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Chosen Films

Five best Jewish moments in movies of 2014

From particle physics to cheerfully idiotic action pictures, this blockbuster year also includes an Oscar nod

2014 was the year of Scarlett Johansson. Here, she's devastatingly intelligent in the action film 'Lucy.' (Universal Pictures)
2014 was the year of Scarlett Johansson. Here, she's devastatingly intelligent in the action film 'Lucy.' (Universal Pictures)

As the Gregorian Calendar readies to end, it is time to look back at the year’s cinematic output and determine, with authority, what were the Five Best Jewish Moments In Movies.

Alas, not every year can be as great as 2013 in which CIA bigshots shouted “Go to Israel!” (“World War Z”) and a nice Jewish doctor played by Natalie Portman slapped her Space Goy boyfriend and said “you didn’t call!” (“Thor: The Dark World”). Still, we had some victories. And, for better or worse, I’m leaving both “Exodus: Gods and Kings” and “Noah” out of it.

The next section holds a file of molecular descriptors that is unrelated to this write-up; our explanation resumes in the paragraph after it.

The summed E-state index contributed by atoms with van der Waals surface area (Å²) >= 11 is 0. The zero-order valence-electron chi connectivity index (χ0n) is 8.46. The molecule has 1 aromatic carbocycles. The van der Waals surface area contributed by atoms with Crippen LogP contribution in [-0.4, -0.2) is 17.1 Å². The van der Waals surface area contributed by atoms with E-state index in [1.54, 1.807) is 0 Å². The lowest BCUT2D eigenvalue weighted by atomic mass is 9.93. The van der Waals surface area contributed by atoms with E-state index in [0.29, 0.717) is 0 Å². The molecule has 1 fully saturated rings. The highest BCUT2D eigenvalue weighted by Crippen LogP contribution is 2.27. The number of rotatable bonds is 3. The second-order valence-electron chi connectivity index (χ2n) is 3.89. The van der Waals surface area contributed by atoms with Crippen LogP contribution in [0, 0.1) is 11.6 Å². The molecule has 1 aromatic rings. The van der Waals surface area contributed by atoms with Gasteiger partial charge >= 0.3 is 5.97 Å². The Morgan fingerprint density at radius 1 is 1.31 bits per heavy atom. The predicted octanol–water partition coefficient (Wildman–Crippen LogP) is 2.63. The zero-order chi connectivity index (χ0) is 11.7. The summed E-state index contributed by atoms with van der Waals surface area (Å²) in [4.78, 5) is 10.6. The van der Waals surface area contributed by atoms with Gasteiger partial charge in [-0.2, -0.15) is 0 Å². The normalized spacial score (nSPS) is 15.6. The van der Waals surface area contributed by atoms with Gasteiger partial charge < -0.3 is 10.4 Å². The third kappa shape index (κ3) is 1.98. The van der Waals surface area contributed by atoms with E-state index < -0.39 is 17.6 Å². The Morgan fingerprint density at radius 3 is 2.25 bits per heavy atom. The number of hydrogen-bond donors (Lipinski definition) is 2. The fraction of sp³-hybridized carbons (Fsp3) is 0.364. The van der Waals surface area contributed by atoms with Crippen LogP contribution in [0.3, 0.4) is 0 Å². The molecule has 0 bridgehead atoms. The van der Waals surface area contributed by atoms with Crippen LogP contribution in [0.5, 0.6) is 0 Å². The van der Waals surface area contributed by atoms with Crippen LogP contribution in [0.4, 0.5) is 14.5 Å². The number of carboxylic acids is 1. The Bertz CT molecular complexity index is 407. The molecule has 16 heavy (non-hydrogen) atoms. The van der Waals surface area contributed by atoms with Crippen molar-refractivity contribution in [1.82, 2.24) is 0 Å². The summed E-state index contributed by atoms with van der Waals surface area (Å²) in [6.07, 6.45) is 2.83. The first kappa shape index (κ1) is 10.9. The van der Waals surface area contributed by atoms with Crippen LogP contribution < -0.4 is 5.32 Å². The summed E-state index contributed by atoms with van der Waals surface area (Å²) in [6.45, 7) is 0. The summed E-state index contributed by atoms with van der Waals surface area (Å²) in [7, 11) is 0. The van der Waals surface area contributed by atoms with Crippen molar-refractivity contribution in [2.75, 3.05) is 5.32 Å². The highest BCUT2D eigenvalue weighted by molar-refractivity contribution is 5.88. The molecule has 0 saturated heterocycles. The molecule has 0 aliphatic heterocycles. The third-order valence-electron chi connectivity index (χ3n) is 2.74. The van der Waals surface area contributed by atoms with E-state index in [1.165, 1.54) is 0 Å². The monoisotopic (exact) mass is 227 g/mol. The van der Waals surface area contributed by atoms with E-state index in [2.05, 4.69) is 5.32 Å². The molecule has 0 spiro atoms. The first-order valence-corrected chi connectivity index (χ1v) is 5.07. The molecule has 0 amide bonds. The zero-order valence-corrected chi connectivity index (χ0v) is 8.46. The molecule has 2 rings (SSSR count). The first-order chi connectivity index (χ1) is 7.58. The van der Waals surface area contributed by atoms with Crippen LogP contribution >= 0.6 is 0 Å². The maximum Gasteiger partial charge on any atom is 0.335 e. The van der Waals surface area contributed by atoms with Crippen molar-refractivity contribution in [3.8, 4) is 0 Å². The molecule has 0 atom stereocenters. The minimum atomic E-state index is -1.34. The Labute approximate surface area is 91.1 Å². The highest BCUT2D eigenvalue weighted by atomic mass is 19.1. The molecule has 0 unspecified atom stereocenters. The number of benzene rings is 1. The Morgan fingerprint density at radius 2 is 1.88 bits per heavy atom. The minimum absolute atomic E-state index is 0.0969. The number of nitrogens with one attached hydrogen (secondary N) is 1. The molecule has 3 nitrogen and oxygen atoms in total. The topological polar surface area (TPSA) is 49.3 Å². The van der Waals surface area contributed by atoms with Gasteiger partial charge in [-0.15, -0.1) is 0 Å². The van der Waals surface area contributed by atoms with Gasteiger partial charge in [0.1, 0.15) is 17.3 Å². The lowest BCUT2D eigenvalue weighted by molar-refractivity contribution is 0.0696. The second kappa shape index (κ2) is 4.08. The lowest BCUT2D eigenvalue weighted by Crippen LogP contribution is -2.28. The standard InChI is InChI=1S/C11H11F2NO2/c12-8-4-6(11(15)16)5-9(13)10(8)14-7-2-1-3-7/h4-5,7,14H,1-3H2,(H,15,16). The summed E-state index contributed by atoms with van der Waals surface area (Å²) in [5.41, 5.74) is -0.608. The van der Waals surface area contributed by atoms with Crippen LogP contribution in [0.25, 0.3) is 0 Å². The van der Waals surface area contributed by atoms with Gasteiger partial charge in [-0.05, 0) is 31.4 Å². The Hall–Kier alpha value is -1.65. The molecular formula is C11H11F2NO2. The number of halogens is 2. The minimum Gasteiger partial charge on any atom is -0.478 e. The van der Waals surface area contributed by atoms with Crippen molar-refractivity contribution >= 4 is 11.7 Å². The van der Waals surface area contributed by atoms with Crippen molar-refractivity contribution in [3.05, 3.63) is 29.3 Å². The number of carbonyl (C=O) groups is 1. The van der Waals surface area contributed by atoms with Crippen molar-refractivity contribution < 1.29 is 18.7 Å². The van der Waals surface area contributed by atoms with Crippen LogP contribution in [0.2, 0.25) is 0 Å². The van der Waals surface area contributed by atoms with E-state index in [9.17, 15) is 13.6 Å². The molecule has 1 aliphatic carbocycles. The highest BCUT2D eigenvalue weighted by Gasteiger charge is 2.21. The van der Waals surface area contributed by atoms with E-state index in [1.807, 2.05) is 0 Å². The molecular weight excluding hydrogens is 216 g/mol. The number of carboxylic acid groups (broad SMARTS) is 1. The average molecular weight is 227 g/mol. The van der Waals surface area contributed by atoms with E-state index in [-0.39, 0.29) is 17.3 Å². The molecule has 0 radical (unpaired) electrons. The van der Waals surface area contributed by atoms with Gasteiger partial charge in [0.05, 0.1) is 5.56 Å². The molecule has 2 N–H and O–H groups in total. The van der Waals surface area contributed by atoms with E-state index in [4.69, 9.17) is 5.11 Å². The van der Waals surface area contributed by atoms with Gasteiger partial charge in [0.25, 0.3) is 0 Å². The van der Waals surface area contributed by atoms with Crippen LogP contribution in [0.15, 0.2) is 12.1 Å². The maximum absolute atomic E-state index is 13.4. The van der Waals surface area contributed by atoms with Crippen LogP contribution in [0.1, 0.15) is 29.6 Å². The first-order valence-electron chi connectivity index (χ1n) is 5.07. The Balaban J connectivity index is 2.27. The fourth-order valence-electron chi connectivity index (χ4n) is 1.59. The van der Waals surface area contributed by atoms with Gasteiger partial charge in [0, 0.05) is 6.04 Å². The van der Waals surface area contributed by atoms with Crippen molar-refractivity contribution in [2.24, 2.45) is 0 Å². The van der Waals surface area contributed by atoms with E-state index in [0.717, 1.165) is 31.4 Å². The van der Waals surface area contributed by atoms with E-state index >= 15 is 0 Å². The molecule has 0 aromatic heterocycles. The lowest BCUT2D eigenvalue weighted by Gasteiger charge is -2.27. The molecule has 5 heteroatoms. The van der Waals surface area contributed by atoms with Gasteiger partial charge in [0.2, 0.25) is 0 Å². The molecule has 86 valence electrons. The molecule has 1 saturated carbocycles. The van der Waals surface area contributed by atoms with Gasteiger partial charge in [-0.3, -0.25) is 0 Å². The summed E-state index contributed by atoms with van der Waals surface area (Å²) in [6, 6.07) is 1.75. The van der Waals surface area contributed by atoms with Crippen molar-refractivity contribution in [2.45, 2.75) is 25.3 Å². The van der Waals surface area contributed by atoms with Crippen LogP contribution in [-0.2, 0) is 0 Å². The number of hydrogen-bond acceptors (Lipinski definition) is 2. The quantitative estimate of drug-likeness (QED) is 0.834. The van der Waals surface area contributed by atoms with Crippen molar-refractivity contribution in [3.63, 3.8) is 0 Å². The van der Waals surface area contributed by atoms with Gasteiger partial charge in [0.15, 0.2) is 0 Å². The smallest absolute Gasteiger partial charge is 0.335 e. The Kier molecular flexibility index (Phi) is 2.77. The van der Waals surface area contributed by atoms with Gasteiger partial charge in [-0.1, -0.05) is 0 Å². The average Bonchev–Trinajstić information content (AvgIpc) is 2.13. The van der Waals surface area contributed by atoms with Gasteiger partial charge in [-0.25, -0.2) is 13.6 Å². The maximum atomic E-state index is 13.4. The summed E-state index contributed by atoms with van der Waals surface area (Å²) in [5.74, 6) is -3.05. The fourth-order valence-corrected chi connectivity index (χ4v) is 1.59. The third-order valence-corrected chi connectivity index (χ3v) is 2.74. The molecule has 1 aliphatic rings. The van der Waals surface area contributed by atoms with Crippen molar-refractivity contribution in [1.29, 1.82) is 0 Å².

But before we get to the list, we must award Special Jury Prize to the most disruptive Jews in class, which would be Seth Rogen, his writing/directing partner Evan Goldberg and their handsome chum James Franco. These three caused an unprecedented fuss with their entertaining-though-idiotic picture “The Interview.” So much so that even the President of The United States (!) had to interrupt his Hawaii vacation to excuse them from detention.

The impish silliness of “The Interview” isn’t explicitly Jewish — save for one moment. James Franco (whose mother is Jewish) wants to prevent Seth Rogen (whose ancestors back to the primordial swamp were as Jewish as Tevye) from touching Kim Jong-un. “Don’t shake his hand!” Franco shouts to the Supreme Leader, played quite amusingly by Randall Park. “Why not?” he asks. “Because Aaron’s a Jew…”

“Ew, gross,” the murderous dictator of North Korea responds.

Okay, it may not seem funny the way I type it out, but it works better when you see it.

5 – David E. Kaplan Plays Ping-Pong With The Universe

My favorite documentary of 2014 was “Particle Fever,” an insightful (and humanistic) look at theoretical physics and the (not theoretical) work being done with the Large Hadron Collider at CERN. Before watching this movie all I knew about the LHC was that it was a giant tube in Switzerland that will one day kill us all with a Black Hole. It’s still going to do that, but before it does we’ll have made great strides in understanding the fabric of our spatial universe.